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The Return From Thermus

To return then to Philip. Taking with him as much
The return of Philip from Thermus.
booty living and dead as he could, he started from Thermus, returning by the same road as that by which he had come; putting the booty and heavy-armed infantry in the van, and reserving the Acarnanians and mercenaries to bring up the rear. He was in great haste to get through the difficult passes, because he expected that the Aetolians, relying on the security of their strongholds, would harass his rear. And this in fact promptly took place: for a body of Aetolians, that had collected to the number of nearly three thousand for the defence of the country, under the command of Alexander of Trichonium, hovered about, concealing themselves in certain secret hiding-places, and not venturing to approach as long as Philip was on the high ground; but as soon as he got his rear-guard in motion they promptly threw themselves into Thermus and began harassing the hindermost of the enemy's column. The rear being thus thrown into confusion, the attacks and charges of the Aetolians became more and more furious, encouraged by the nature of the ground. But Philip had foreseen this danger, and had provided for it, by stationing his Illyrians and his best peltasts under cover of a certain hill on the descent. These men suddenly fell upon the advanced bodies of the enemy as they were charging; whereupon the rest of the Aetolian army fled in headlong haste over a wild and trackless country, with a loss of a hundred and thirty killed, and about the same number taken prisoners.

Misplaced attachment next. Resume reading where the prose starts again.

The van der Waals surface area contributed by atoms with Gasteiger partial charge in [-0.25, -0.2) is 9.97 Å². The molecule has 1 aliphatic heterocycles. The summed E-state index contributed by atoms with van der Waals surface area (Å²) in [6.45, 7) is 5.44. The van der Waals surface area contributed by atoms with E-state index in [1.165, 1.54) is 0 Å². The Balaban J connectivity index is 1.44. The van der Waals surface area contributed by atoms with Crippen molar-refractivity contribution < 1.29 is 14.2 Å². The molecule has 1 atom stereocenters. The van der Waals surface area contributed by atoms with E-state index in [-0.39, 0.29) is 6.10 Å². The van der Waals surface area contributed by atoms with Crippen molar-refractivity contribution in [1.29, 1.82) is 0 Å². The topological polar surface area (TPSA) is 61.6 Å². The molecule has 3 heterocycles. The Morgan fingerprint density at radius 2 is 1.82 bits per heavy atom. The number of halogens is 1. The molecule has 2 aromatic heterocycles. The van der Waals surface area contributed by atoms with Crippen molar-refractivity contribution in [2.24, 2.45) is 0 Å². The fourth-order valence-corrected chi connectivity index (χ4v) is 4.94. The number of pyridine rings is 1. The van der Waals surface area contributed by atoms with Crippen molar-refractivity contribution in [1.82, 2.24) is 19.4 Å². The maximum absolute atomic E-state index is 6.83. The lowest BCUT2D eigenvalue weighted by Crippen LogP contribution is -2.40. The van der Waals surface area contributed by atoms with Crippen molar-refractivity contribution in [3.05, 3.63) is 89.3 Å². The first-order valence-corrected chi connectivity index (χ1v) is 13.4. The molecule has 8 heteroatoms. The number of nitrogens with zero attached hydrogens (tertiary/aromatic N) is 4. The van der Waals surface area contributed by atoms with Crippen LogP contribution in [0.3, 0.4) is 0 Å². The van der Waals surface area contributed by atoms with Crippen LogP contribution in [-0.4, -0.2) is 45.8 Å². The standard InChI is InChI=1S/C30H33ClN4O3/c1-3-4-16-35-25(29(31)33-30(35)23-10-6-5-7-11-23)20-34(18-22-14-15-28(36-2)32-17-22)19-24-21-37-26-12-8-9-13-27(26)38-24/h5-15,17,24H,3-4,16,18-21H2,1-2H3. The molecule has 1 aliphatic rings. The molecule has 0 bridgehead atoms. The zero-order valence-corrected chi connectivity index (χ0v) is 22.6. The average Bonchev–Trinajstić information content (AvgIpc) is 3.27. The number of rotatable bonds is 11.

This success relieved his rear; which, after burning Pamphium, accomplished the passage of the narrow gorge with rapidity and safety, and effected a junction with the Macedonians near Matape, at which place Philip had pitched a camp and was waiting for his rear-guard to come up.
Next day, after levelling Metape to the ground, he advanced to the city called Acrae; next day to Conope, ravaging the country as he passed, and there encamped for the night.
On the next he marched along the Achelous as far as Stratus; there he crossed the river, and, having halted his men out of range, endeavoured to tempt the garrison outside the walls; for he had been informed that two thousand Aetolian infantry and about four hundred horse, with five hundred Cretans, had collected into Stratus. But when no one ventured out, he renewed his march, and ordered his van to advance towards Limnaea and the ships.

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